Revised 02/09/2020

Several years after retiring as a math/computer science professor, a bother and cousin inspired me to get a lathe and try turning wood. After my wood turners club had a couple meetings with demos of turning 3 sided bowls (or 3 cornered bowls) and attempting to turn some, I became enthralled with the geometry of those bowls. After doing an analytical analysis, it became apparent that the geometry involved nothing that wasn't normally taught in a high school geometry course. So I wrote a page with the results of the study attempting to write it at a level that could be understood by a wood turners who after several years had forgotten the material in their geometry course. But it occurred to me that the analysis might be of interest to someone interested in geometry without any background in wood turning. I decided they would need to know what a 3 cornered bowl was and have a little idea about how one might be able to turn one.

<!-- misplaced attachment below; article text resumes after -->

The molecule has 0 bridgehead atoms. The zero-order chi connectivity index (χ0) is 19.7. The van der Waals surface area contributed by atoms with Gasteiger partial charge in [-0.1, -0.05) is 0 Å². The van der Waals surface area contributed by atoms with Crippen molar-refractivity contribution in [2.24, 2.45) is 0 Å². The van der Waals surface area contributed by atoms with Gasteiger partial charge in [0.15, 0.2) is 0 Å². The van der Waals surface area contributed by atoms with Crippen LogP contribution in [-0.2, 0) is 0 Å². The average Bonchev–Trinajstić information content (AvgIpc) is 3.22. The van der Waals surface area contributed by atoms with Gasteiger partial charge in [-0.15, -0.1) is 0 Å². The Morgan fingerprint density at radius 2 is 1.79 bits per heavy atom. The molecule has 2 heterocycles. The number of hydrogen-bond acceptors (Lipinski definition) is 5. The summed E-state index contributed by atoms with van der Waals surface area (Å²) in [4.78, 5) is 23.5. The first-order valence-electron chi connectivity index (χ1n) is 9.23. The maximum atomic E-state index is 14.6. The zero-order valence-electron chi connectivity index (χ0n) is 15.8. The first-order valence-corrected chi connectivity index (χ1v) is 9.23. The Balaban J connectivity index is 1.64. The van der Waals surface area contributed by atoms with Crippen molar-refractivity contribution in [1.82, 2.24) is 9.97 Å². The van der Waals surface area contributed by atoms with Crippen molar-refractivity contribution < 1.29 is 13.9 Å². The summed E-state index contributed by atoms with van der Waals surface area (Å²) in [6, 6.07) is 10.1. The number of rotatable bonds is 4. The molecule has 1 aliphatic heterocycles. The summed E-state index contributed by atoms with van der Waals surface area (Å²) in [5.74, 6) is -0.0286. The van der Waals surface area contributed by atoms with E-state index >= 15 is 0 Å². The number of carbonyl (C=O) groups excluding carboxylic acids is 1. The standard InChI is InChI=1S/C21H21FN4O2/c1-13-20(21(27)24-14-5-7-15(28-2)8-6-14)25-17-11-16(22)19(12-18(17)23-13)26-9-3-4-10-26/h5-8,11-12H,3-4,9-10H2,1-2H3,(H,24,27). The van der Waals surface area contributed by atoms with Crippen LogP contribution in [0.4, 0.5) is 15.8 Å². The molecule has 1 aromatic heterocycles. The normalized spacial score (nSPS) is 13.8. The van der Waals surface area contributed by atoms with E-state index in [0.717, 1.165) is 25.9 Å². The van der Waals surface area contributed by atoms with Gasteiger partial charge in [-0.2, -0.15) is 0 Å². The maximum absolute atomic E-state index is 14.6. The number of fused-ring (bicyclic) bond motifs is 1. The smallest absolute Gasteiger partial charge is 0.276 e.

- Some images of 3 sided bowls What is a 3 sided bowl?
- Turning a 3 sided bowl How can one possibly turn a 3 sided bowl on a lathe designed to make circular objects?
- Mathematical analysis Can a simple mathematical analysis be helpful in planning 3 sided bowls?

The picture above is a top view of bowl on the left with an equilateral triangle drawn on its corners.

*Maintained By:* James Brink (brinkje@plu.edu).